Though recently featured in a USA Today Travel article that praised its “astonishing” chow mein sandwich, Chan’s Fine Oriental Dining is known by locals for more than just its kitchen’s specialties. The restaurant also won a prestigious Keeping the Blues Alive award in 2011, and its world-famous jazz and blues performances have helped cement its self-proclaimed reputation as New England’s "home of eggroll, jazz, and blues."
Long before the sounds of horns and saxophones filled its halls, the New Shanghai Restaurant opened its doors in 1905. It was not until the mid-1960s, however, that the Chan family refurbished the Woonsocket landmark and began serving an innovative combination of Cantonese, Szechwan, Hunan, and Mandarin cuisines. Around this time, the Chans also brought in the live jazz and blues music that continues to fill the main dining area—known as the Horseshoe Bar Lounge—and the famous Four Seasons Jazz and Blues Club.
With its red paper lanterns, traditional Chinese artwork, and colorful paintings of musicians, the Four Seasons has played host to such legendary blues, jazz, and folk artists as Dizzy Gillespie and Rebecca Parris. A buffet spread accompanies musical performances, during which enthralled audiences watch as musicians pound eggrolls against snare drums or slide their hands along guitars strung up with slippery chow mein noodles.
Intimate evenings of music snuggle comfortably into the Jorgensen Center for the Performing Arts, whose Cabaret Series won Connecticut Magazine's Best Cabaret award in 2011 and 2012. Candlelit tabletops exude a cozy nightclub ambiance around a cabaret stage topped with six acclaimed acts each year and a fresh coat of peanut butter each night. The University of Connecticut brings many more acts to its larger main stage, with a special emphasis on jazz and classical luminaries and music and dance from all corners of the globe.
The Hershey Theatre, conceived in 1933 by noted philanthropist and chocolatier Milton S. Hershey, stands as an opulent tribute to the performing arts. Taking architectural cues from Saint Mark’s Basilica in Venice, the foyer’s towering arches gleam with golden paint and crystal chandeliers. The blue-and-gold mosaic that leads to the main seating area is the masterwork of two German artists who spent two years on its construction. Once inside the theater, audiences might think they’ve stepped onto the streets of Venice thanks to the atmospheric ceiling, stonework facades, and gondoliers paddling them to their seats. ####Bethel Woods Center for the Arts Music has permeated the 800 manicured acres where the Bethel Woods Center for the Arts has stood since 1969, when farmer Max Yasgur agreed to let love, peace, and harmony grow wild at the very first Woodstock festival. These days, the renowned outdoor venue and cultural center continues to attract the biggest acts in music to its pavilion stage. The open-air design ensures ample ventilation on the natural sloping lawn, and a roof protects up to 15,000 fans from inclement weather and the prying eyes of Cessna pilots.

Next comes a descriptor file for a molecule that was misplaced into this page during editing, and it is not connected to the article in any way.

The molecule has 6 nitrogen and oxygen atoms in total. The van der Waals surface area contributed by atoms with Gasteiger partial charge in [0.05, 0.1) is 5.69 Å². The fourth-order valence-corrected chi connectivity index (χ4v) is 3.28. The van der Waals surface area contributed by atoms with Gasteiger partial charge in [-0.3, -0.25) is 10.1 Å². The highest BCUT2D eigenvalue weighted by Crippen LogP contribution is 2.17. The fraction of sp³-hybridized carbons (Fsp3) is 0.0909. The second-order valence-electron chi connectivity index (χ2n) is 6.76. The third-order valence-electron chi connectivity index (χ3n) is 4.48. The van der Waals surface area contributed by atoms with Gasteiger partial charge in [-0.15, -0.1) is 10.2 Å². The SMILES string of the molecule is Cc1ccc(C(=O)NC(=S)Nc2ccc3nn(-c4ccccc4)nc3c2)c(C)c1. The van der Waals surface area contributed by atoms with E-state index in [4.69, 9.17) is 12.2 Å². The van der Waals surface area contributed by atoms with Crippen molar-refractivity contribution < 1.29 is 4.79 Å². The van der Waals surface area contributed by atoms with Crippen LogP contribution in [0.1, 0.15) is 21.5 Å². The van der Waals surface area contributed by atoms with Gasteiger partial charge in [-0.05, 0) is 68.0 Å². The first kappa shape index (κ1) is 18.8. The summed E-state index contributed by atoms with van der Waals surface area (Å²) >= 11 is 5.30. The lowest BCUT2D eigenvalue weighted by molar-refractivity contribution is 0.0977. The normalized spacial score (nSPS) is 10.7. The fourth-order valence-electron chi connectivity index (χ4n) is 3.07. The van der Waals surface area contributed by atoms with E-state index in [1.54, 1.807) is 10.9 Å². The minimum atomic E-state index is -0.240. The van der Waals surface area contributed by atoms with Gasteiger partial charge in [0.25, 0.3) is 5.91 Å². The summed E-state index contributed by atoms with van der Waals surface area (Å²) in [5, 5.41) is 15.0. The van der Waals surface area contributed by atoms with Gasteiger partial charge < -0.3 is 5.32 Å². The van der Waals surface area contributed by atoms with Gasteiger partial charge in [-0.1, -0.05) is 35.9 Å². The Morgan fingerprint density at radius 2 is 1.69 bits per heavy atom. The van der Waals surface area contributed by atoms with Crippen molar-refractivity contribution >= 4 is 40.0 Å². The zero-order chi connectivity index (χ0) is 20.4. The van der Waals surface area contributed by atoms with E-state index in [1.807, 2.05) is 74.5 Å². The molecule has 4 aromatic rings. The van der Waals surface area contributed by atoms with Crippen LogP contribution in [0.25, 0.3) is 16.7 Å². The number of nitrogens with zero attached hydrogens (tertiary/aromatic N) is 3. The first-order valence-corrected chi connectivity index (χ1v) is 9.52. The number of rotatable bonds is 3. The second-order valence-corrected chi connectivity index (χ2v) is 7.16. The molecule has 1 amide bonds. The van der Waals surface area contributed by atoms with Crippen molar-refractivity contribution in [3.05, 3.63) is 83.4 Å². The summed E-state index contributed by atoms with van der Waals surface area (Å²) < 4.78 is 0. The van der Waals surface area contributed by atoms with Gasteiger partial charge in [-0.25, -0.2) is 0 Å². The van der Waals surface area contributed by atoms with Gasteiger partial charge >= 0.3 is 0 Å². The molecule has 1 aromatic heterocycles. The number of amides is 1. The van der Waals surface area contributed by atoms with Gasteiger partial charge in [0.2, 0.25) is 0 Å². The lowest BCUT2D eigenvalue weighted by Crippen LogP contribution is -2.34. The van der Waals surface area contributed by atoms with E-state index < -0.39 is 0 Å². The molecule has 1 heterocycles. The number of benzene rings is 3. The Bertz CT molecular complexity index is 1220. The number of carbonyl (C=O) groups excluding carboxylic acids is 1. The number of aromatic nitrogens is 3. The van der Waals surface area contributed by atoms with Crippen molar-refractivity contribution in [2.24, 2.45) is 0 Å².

A three-day lineup stocked with jazz legends and emerging talents blasts through more time signatures than a clock’s checkbook to usher in the 16th incarnation of the Litchfield Jazz Festival. The Springs Center stage kicks off Friday with genre luminaries The Clayton Brothers, whose silky sounds light a fire under the crowd that fellow Grammy nominees Trombone Shorty & Orleans Avenue stoke with brassy flares. Saturday hosts a veritable who’s-who of mind-blowing musicians with NEA Jazz Master grant winner Roy Haynes Fountain of Youth Band blasting buttery sounds after a Ray Charles tribute featuring Davell Crawford belts harmonies more memorable than “Happy Birthday” sung in Klingon. A collection of performers worthy of a Gatsbyan soiree closes out the festival on Sunday, with a hip-swinging finale from Jimmy Heath.